A Lumberyard’s Legacy in Baldwin City

When Baldwin City’s downtown lumberyard closed in 2002, community members rallied to save the historic building from demolition. After seven years and a half-million dollar renovation, the Lumberyard Arts Center was born. Now, the building that served generations of Baldwin City’s workers will host an exhibition about work from the Smithsonian Institution.

The story of the lumberyard and Baldwin City’s workers is featured in the Lumberyard Arts Center’s companion exhibition to The Way We Worked Smithsonian Institution traveling exhibition. The exhibitions are on display March 23-May 5, 2013.

Parade in Baldwin City

The Ives-Hartley lumber building serves as a backdrop to a parade in downtown Baldwin City. Photo via Lumberyard Arts Center.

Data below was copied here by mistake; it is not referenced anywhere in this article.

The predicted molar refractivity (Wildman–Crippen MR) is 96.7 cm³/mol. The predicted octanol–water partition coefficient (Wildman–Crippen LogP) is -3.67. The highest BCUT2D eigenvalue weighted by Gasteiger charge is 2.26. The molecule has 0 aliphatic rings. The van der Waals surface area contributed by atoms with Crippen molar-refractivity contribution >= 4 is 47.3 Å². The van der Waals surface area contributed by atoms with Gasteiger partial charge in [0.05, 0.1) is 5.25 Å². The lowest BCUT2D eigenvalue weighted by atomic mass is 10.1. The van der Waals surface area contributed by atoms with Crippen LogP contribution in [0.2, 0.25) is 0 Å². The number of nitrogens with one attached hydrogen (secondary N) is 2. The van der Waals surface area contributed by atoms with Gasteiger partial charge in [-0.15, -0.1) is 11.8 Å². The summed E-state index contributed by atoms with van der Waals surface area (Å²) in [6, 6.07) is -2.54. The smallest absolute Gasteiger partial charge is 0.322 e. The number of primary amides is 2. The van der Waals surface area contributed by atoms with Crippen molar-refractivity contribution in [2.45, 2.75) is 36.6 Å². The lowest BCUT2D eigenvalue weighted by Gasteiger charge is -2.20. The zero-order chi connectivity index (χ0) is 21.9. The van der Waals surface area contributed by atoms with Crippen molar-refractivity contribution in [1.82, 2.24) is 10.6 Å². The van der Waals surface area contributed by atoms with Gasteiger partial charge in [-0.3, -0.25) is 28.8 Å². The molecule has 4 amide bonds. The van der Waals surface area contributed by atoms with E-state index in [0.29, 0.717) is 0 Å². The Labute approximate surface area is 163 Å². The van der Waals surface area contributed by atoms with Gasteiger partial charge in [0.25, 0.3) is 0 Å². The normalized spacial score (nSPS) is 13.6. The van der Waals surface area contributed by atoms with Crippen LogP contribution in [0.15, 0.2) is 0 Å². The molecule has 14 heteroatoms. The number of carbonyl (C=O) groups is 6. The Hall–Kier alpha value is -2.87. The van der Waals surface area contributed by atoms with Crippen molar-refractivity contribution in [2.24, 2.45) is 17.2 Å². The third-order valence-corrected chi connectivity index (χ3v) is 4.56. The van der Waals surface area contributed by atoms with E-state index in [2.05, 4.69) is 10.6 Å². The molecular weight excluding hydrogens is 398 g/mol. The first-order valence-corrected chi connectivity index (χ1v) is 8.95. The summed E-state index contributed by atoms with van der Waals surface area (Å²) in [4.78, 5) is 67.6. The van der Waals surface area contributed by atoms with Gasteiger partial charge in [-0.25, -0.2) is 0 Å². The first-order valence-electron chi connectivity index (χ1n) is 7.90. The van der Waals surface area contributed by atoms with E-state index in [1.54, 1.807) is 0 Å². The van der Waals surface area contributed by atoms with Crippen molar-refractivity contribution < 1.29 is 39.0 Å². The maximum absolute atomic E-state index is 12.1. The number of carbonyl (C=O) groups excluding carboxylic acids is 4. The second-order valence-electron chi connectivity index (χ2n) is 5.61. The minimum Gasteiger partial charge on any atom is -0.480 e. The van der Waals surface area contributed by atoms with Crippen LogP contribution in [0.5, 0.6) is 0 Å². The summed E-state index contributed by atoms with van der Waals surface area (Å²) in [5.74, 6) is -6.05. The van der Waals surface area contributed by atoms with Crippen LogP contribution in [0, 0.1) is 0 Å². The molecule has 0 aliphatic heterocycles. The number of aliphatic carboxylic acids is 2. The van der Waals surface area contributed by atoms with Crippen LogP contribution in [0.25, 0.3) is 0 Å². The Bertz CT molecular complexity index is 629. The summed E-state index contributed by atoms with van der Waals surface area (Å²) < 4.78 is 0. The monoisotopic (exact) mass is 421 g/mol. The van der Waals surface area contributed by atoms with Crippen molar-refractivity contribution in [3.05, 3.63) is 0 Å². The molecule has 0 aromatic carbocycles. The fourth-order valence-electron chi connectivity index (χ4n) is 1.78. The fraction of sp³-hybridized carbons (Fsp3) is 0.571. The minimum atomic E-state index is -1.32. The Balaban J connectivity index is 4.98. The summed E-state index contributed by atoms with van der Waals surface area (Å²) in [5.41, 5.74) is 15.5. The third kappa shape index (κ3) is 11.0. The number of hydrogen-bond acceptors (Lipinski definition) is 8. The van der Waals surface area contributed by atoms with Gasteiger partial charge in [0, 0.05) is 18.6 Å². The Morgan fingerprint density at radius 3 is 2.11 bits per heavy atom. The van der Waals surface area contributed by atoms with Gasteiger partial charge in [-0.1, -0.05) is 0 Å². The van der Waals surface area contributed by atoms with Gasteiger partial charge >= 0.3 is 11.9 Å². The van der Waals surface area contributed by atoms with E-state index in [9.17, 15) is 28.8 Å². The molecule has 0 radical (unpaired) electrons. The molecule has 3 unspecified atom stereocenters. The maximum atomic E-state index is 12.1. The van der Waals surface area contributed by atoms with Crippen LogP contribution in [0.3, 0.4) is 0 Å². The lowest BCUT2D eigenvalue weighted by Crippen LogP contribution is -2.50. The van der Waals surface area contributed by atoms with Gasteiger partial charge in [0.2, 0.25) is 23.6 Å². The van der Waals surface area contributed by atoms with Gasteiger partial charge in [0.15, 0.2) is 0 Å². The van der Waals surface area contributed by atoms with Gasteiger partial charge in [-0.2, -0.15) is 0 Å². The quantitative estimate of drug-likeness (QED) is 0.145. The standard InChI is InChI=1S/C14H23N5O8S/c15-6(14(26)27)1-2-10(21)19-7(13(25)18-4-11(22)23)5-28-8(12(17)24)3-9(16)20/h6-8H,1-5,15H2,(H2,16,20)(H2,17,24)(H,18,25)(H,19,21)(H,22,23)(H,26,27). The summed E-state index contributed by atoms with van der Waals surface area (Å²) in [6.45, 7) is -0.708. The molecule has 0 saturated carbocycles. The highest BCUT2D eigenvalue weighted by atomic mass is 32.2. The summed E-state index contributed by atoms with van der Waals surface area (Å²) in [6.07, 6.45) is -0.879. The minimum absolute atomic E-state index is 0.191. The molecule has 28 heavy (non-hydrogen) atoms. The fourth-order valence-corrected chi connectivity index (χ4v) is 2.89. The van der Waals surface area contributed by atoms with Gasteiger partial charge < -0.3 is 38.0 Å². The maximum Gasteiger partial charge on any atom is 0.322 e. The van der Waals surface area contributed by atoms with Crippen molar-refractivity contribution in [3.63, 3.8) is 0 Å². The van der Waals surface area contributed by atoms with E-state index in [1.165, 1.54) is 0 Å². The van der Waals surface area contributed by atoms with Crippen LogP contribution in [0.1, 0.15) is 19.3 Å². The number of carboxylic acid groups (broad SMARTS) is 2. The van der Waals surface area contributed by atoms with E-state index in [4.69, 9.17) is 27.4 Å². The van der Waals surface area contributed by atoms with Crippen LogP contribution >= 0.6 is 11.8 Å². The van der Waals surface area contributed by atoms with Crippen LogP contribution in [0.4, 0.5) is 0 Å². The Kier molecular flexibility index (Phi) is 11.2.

“Work history in this area is really the history of the Lumberyard Arts Center. The two are linked together,” said Tony Brown, board member of the Lumberyard Arts Center and KHC board member. “When the lumberyard closed, it looked like the workers there just laid down their tools and walked away. And so they left all their ledgers, all their receipts, and all their equipment. Those are the documents that tell the story of what was happening here and how it was that the lumberyard was an integral part of the Baldwin City community.”

Click here for more information about The Way We Worked hours and events in Baldwin City. For a special treat, read about the history of Baldwin City, as told from the lumberyard’s perspective.